Skip to content

bread and roses

March 8, 2013

Read an interesting op-ed in this month’s edition of Jacobin today about what feminism is and how to orient ourselves towards struggles in that direction, such as the Wages for Housework Campaign and the more recent Domestic Workers United movement in New York, both of which tie into the “invisibility of female labor” and the broader fight for radical compensatory mechanisms like a universal basic income—a demand that’s “intrinsically feminist because it recognizes the domestic work vital to the reproduction of labor power.”

I think it’s especially relevant since today is also International Women’s Day, which originated in the US as a massive demonstration in 1909 by tens of thousands women and socialists commemorating the 1857 garment workers’ strike in New York — where women protested against poor pay and working conditions — and demanding shorter work hours, better pay, voting rights, and an end to child labour. The slogan ‘Bread and Roses’ is as relevant now as it was on March 8, 1908. As the old song inspired by the 1912 Lawrence Textile Strike goes:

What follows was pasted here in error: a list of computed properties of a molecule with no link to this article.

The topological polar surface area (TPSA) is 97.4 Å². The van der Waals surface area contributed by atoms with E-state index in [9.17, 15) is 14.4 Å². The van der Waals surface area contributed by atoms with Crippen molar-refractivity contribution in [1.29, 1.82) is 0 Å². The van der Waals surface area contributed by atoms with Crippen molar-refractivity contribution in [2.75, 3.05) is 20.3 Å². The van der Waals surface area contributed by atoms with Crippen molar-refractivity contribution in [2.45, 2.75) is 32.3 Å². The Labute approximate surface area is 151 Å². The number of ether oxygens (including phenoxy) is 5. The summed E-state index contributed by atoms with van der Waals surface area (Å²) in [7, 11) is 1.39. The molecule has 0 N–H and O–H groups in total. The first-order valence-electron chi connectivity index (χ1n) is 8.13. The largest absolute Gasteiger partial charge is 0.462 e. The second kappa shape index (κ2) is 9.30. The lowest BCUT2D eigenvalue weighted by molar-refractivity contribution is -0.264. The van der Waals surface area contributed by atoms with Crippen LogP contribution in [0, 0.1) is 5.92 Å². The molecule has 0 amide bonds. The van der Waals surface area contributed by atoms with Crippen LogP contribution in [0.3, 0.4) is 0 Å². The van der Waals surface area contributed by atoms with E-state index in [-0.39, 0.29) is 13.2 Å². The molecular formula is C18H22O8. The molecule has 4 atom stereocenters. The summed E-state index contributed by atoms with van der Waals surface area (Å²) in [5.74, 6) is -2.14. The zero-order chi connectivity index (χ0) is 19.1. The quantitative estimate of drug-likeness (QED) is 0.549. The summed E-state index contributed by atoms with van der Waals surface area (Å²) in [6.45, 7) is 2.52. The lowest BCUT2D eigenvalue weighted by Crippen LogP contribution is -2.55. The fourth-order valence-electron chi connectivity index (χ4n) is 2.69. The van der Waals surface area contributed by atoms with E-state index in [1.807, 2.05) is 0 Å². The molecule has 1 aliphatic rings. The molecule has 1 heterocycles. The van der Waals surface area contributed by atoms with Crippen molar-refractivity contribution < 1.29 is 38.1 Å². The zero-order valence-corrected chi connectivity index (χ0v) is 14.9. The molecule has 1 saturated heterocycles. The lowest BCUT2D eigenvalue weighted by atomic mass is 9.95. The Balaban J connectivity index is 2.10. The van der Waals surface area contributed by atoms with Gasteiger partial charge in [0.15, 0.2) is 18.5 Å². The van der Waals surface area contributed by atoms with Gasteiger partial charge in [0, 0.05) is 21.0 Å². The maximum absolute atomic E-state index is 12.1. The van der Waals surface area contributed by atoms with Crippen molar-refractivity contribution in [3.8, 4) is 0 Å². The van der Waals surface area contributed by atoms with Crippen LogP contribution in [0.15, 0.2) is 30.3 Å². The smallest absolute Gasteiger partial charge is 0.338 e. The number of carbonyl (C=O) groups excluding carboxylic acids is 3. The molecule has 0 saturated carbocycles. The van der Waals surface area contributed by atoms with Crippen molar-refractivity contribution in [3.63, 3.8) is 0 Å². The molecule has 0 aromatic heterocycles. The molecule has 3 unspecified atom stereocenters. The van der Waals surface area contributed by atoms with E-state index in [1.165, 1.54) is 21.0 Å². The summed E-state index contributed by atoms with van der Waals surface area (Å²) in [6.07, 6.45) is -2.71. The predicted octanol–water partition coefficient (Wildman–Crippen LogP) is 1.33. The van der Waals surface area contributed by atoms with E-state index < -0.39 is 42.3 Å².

As we go marching, marching, we’re standing proud and tall.
The rising of the women means the rising of us all.
No more the drudge and idler, ten that toil where one reposes,
But a sharing of life’s glories, bread and roses, bread and roses.


From → Uncategorized

Leave a Comment

Leave a Reply

Fill in your details below or click an icon to log in: Logo

You are commenting using your account. Log Out /  Change )

Google+ photo

You are commenting using your Google+ account. Log Out /  Change )

Twitter picture

You are commenting using your Twitter account. Log Out /  Change )

Facebook photo

You are commenting using your Facebook account. Log Out /  Change )


Connecting to %s

%d bloggers like this: